Ethernet is a commonly deployed server networking technology and it may be used for communication between servers and their remote peripherals. However, the high reliability, performance, and quality-of-service guarantees needed for communication with remote peripherals are lacking for known Ethernet applications. Consequently, the techniques and mechanisms are needed to provide efficient and reliable data transfer between servers and remote peripherals over Ethernet, along with quality of service and methods to discover and manage the remote peripherals.

BRIEF DESCRIPTION OF THE DRAWINGS

The invention may best be understood by reference to the following description taken in conjunction with the accompanying drawings, which are illustrative of specific embodiments of the present invention.

FIG. 1 is a diagrammatic representation showing multiple servers having virtualized resources interconnected with an I/O director using an Ethernet fabric.

FIG. 2 is a diagrammatic representation showing an Input/Output Director (IOD) platform.

FIG. 3 is a diagrammatic representation showing an example of a Virtual Network Interface Card (vNIC) module.

FIG. 4 is a diagrammatic representation showing an example of a Virtual Host Bus Adapter (vHBA) module.

FIGS. 5A and 5B are diagrammatic representations showing two examples of protocol stacks.

FIGS. 6A and 6B are diagrammatic representations showing two examples of device driver stacks.

FIG. 7 is a diagrammatic representation showing an example of a vHBA write flow protocol that may be used over an Ethernet fabric for writing data to storage devices.

FIG. 8 is a diagrammatic representation showing an example of a vHBA read flow protocol that may be used over an Ethernet fabric for reading data from storage devices.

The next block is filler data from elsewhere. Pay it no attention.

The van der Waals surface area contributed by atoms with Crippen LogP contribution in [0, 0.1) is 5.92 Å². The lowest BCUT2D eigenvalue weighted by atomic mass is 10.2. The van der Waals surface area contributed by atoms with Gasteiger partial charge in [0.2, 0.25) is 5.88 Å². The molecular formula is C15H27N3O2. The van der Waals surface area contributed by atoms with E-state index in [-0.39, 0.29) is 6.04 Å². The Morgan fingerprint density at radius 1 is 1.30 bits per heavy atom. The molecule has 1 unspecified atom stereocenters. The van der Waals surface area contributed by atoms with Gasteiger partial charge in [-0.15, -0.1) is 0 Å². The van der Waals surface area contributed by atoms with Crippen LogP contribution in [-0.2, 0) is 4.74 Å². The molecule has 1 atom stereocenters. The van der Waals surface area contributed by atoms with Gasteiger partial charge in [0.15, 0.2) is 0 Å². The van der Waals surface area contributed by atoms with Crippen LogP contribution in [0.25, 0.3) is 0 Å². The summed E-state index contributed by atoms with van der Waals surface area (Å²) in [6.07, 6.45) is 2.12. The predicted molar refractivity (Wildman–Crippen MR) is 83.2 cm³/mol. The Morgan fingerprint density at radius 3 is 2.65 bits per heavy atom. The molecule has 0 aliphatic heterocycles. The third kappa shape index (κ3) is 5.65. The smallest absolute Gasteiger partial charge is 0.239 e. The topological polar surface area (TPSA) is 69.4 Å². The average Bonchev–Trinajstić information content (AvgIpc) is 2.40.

FIG. 9 is a diagrammatic representation showing one example of a management protocol that may be used over an Ethernet fabric for discovering an IOD and establishing communication between servers and the IOD as well as its I/O modules.

FIG. 10 illustrates a technique for virtualizing I/O resources in accordance with certain embodiments.

DETAILED DESCRIPTION OF EXAMPLE EMBODIMENTS

Reference will now be made in detail to some specific examples of the invention including the best modes contemplated for carrying out the invention. Examples of these specific embodiments are illustrated in the accompanying drawings. While the invention is described in conjunction with these specific embodiments, it will be understood that it is not intended to limit the invention to the described embodiments. On the contrary, it is intended to cover alternatives, modifications, and equivalents as may be included within the spirit and scope of the invention as defined by the appended claims.

For example, the techniques of the present invention will be described in the context of lossy and lossless Ethernet and Fibre Channel Storage Area Networks (SANs). However, it should be noted that the techniques of the present invention can be applied to a variety of different standards and variations of Ethernet and SANs. In the following description, numerous specific details are set forth in order to provide a thorough understanding of the present invention. The present invention may be practiced without some or all of these specific details. In other instances, well-known operations have not been described in detail in order not to obscure unnecessarily the present invention.